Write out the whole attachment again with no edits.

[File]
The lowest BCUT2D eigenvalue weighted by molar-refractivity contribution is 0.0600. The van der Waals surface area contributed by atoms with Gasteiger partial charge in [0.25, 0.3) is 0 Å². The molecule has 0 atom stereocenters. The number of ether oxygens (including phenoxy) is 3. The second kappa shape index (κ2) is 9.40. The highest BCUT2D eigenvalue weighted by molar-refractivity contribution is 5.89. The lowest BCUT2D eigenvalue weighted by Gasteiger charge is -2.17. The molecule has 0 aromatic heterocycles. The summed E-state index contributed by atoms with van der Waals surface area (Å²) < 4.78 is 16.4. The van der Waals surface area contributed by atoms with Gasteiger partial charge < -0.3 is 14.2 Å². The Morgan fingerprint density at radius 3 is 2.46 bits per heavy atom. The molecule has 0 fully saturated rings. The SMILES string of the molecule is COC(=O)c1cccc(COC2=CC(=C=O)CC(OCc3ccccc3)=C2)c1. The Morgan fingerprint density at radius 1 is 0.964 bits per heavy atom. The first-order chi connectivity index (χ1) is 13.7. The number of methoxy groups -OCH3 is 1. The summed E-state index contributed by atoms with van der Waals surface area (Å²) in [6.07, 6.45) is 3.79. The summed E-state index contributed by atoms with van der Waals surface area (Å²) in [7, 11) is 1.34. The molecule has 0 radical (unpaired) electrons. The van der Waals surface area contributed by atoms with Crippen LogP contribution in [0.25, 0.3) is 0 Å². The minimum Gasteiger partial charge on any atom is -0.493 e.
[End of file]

The lowest BCUT2D eigenvalue weighted by molar-refractivity contribution is 0.0600. The van der Waals surface area contributed by atoms with Gasteiger partial charge in [0.25, 0.3) is 0 Å². The molecule has 0 atom stereocenters. The number of ether oxygens (including phenoxy) is 3. The second kappa shape index (κ2) is 9.40. The highest BCUT2D eigenvalue weighted by molar-refractivity contribution is 5.89. The lowest BCUT2D eigenvalue weighted by Gasteiger charge is -2.17. The molecule has 0 aromatic heterocycles. The summed E-state index contributed by atoms with van der Waals surface area (Å²) < 4.78 is 16.4. The van der Waals surface area contributed by atoms with Gasteiger partial charge < -0.3 is 14.2 Å². The Morgan fingerprint density at radius 3 is 2.46 bits per heavy atom. The molecule has 0 fully saturated rings. The SMILES string of the molecule is COC(=O)c1cccc(COC2=CC(=C=O)CC(OCc3ccccc3)=C2)c1. The Morgan fingerprint density at radius 1 is 0.964 bits per heavy atom. The first-order chi connectivity index (χ1) is 13.7. The number of methoxy groups -OCH3 is 1. The summed E-state index contributed by atoms with van der Waals surface area (Å²) in [6.07, 6.45) is 3.79. The summed E-state index contributed by atoms with van der Waals surface area (Å²) in [7, 11) is 1.34. The molecule has 0 radical (unpaired) electrons. The van der Waals surface area contributed by atoms with Crippen LogP contribution in [0.25, 0.3) is 0 Å². The minimum Gasteiger partial charge on any atom is -0.493 e.